cover image Eternal Enemies

Eternal Enemies

Adam Zagajewski, , trans. from the Polish by Clare Cavanagh. . Farrar, Straus & Giroux, $23 (116pp) ISBN 978-0-374-21634-4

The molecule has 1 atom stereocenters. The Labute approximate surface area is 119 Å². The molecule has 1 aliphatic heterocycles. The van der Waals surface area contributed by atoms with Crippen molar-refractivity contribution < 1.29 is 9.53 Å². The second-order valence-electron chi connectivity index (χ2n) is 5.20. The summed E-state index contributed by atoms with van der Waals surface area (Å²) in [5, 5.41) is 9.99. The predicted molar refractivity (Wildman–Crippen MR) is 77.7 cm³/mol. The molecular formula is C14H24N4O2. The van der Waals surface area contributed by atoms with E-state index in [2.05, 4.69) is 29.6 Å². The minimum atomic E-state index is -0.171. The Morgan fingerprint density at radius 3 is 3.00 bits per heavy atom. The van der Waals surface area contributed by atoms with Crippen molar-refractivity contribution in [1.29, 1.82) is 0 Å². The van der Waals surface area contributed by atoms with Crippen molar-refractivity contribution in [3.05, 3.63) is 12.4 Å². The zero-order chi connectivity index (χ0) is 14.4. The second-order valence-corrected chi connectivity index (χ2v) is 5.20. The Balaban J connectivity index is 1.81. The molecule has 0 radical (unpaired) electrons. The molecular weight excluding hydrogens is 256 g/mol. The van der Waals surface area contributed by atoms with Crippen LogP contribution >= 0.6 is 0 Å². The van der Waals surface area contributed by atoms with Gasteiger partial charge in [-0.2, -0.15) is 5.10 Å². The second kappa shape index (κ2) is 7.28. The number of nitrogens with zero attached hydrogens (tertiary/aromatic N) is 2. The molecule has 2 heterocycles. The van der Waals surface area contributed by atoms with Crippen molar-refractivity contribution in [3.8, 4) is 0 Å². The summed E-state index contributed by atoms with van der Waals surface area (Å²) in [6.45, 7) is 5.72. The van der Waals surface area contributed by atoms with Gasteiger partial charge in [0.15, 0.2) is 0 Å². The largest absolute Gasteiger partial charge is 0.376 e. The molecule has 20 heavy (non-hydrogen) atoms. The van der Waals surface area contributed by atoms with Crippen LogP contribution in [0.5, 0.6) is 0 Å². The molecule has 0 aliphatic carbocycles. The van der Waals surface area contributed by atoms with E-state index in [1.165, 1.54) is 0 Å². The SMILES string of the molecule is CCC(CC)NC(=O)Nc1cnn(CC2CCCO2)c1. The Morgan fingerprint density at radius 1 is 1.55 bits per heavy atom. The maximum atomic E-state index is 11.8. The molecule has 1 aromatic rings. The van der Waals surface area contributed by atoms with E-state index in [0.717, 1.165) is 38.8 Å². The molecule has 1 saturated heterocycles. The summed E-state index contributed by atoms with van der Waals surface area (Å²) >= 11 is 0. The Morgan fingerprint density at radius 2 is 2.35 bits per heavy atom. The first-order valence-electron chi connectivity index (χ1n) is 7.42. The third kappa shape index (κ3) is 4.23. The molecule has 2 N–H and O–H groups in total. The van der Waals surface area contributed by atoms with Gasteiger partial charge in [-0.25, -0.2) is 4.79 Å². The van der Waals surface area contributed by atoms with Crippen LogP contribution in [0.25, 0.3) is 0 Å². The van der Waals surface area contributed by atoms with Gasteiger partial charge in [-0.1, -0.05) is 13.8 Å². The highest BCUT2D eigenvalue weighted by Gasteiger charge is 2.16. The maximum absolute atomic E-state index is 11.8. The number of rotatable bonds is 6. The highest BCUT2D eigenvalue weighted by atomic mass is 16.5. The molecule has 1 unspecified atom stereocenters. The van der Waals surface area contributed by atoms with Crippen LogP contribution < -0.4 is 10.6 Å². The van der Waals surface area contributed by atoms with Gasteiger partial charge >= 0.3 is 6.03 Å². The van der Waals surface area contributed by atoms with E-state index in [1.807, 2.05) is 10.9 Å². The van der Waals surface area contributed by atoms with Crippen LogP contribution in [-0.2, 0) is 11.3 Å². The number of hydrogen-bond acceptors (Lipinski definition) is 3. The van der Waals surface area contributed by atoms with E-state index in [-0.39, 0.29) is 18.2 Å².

Celebrated on two continents, Polish poet Zagajewski (A Defense of Ardor ) looks back with some self-consciousness, in these new poems, at the lyricism of his compatriot Czeslaw Milosz, at the prewar Poland he portrayed, and at a Miloszian mixture of pathos, faith and doubt. Set in Krakow, Italy, Houston and New York, these frequently brief and always inviting works present, at their most general, “the world’s materiality at dawn—/ and the soul’s frailty.” More specific elegies remember Milosz, Joseph Brodsky, Alexander Wat, W.G. Sebald, or look back on the poet’s own “childhood, which evaporated/ like a puddle gleaming with a rainbow of gasoline.” Cavanagh’s supple translations let the verse sing in American English without making this Polish poet sound too American: as much as he embraces his new home (he is now teaching at the University of Chicago), he remembers, too, that “the Holocaust Museum in Washington” holds “my childhood, my wagons, my rust.” Perhaps narrow in their sweet, sad moods, Zagajewski’s poems remain wide in their sympathies. One especially ambitious work imagines the people of the ancient Near East coming alive again, startling archeologists: “Look, a flame stirs from the ashes./ Yes, I recognize the face.” (Apr.)